Many of my clients with ADHD find that using some form of a bullet journal adds structure to their lives, introduces time for reflection and planning, and allows a single place to keep track of things without the distractions that a smartphone adds.
This article describes one journalist’s experience with a bullet journal: https://www.nbcnews.com/better/lifestyle/how-one-woman-uses-bullet-journaling-make-life-more-manageable-ncna1134986 Social media has millions of posts on various uses of bullet journals, making the experience competitive and overwhelming for some. Limiting your usage to these 3 key features can help streamline the experience:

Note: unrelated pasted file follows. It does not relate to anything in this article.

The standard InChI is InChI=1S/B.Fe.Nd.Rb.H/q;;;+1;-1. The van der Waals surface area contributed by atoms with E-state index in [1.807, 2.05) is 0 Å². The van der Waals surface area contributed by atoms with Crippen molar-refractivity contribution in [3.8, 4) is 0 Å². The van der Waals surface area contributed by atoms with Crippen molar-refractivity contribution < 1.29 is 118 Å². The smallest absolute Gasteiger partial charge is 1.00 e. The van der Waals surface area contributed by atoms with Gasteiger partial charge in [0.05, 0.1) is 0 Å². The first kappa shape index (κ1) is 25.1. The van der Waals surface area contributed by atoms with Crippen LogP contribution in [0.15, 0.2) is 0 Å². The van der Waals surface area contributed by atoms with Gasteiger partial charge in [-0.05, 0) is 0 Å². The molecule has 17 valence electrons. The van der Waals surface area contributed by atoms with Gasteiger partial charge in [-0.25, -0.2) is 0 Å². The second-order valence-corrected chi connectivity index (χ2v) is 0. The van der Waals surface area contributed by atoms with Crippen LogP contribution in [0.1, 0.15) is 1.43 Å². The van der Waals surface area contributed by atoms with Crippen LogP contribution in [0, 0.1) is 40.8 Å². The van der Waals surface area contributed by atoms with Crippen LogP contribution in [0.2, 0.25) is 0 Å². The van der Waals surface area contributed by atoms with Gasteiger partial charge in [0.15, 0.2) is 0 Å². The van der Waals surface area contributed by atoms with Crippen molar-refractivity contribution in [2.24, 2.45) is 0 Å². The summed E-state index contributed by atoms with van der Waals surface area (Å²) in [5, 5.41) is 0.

- Reserve the front 5-10 pages for the index;
- Number the pages after the index;
- Start every subject on a new page (to make it easier to find in an index), date the page, and write the subject name on top of the page.
After completing your first bullet journal, you will get a better idea on what your subject areas are, and what features you may want to add in the future to enhance your journaling experience.